10/12/2008 - 22:00

Binges always lead to painful hangovers

10/12/2008 - 22:00


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I'M no economist but I really do have to question the wisdom of the federal government's $10 billion injection into the economy.

I'M no economist but I really do have to question the wisdom of the federal government's $10 billion injection into the economy.

I have found it quite confronting to see the television images of retail representatives, the prime minister and federal treasurer telling the disadvantaged and low-income earners to go out and spend up.

The theory might look good and the short-term political capital is a bonus for Kevin Rudd, but it is an obscene message to tell those who have the least to go out and spend like there's no tomorrow.

Bingeing is never good.

We are all paying the price for the world's latest binges - a banking binge, which fuelled property and consumer goods binges and led to a commodities binge.

Binges lead to hangovers and, no matter what the true believers think, you simply can't cure those.

My fear is that the $10 billion may be needed at a later date and could have been better used by being spent on much-needed projects, things of lasting value, not last-ditch attempt to save retailers from a lousy Christmas.

Yes, I understand that giving money to poor means it will go into the economy quickly and be dispersed widely. Nevertheless, it's a shock to me that people who, in many cases can't manage their finances, are being told to go and spend other people's money.

If Australia escapes from the worst of the global meltdown I doubt it will have been due to this policy.

In the late 1990s, Australia shrugged off the shock of the Asian financial crisis with an ease that surprised us all. It was strong fiscal policy and efforts to keep debt down that had positioned Australia well.

Similarly, our nation is well placed to come out the other side of the current crisis.

Australia ought to have kept its $10 billion in powder dry to see what opportunities arose as the world's financial problems ebb and the system returns to normal.


THE shelving of the Reindeer offshore gas field development and the Devil Creek onshore gas plant is a big setback for the state in many ways.

Firstly, the project was one of those that appeared far enough down the track that it was expected to proceed and keep investment trickling into the state.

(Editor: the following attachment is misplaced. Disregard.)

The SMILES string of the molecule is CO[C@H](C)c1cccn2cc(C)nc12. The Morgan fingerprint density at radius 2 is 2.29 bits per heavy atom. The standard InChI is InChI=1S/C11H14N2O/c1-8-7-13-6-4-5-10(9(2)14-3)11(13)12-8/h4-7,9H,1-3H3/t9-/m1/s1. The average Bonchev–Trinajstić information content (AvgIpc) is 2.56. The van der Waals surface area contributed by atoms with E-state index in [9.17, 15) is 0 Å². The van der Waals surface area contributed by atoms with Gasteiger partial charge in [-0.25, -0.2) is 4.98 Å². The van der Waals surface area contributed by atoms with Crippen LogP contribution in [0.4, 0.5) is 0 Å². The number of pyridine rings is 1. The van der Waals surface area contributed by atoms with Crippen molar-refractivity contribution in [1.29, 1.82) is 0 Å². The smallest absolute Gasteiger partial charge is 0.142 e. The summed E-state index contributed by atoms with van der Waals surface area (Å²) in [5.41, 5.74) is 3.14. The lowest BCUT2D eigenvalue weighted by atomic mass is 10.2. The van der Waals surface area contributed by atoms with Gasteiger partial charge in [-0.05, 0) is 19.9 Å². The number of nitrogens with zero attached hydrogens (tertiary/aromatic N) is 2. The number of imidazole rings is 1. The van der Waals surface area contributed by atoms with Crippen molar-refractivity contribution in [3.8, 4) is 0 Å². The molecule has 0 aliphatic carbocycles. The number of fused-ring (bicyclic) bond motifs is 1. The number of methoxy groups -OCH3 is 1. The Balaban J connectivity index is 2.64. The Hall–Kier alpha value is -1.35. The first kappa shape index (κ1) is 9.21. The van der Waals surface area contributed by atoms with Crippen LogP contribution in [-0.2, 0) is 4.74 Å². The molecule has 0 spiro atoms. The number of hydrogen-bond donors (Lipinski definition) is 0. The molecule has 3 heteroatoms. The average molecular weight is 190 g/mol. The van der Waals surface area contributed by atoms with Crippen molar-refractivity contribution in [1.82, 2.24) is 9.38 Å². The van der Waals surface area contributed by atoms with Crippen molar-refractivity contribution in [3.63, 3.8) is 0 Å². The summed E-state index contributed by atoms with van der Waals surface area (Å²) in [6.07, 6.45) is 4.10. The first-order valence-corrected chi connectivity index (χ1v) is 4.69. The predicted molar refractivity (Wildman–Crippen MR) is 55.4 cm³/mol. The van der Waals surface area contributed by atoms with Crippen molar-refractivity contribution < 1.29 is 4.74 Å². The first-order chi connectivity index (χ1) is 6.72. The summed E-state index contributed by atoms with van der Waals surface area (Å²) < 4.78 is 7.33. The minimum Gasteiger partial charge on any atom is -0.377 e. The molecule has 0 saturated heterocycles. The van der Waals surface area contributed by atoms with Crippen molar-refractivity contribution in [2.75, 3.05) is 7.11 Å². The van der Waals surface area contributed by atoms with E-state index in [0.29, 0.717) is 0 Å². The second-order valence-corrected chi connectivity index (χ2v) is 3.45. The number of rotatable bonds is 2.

Secondly, it was to be the major fuel source for the $5 billion Cape Preston iron ore development, which also has been seen as one of the unstoppable projects left in WA.

Thirdly, it was meant to have substantially boosted gas supplies in the WA domestic market, reducing the reliance on the current North West Shelf and Varanus Island production hubs, and providing potential competition to those suppliers.

We'll have to wait and see whether or not the decision by Santos and Apache Energy is tragic or not, but it's another reason to look back at the record of the previous Labor government on project approvals.

I'm not suggesting that this project was delayed, I'm simply not aware of the details. However, it shows the impact of things not going ahead.

Each project has its own economics. Largely, those are based on the capital cost of getting started and then the real cost of operations.

While some operating projects will fail because costs are higher than expected or prices are lower, the truth is that there is much more flexibility once a mine or gas production plant is actually in production.

The biggest obstacle, as we are discovering, is getting a project under way.

Where projects are under way, and adequately financed, they tend to have the momentum to get through these crises.

We'll rue the day any project - such as Inpex - did not proceed because of government delays.

That is especially the case with gas production because it is so desperately needed here.

As the Chinese are swiftly learning, by encouraging development of raw materials the supply side of the equation is shifted to that of the customer.

In the case of the domestic economy, energy prices are more likely to be favourable if there are more producers supplying a variety of markets.

Losing Devil Creek means that there will be less domestic gas available in the near term and therefore less competition among suppliers - and less negotiating power for customers.


AT least there's some good news around.

Having focused on philanthropy for the past week or more it is quite refreshing to find people who understand that you simply can't take all that wealth with you.

As would be expected in WA, many are self-made business people like Stan Perron.

While many in the sector complain that Perth lacks intergenerational wealth, the so-called dynasties that we see over east and in much longer established economies such as the US and Europe, it is possible we'll never see many of these.

Firstly, the modern state is such that fiefdoms and the need to direct your children's progress do not rely on amassing and controlling a fortune.

In modern Australia, anyone can make do on their own.

There is also a clear school of thought that you may actually do few favours in leaving wealth to your children in such a society. If the Hilton sisters are any guide, that view might be an accurate one.

As such, we may see more of the rich lock their wealth away from anything other than a small stipend, with the rest of the fortune earning a return for charitable causes.

The only way intergenerational philanthropy can work in these circumstances is for children to be involved in managing that wealth redistribution - or use their lucky start in life to make their own fortunes and give that away.


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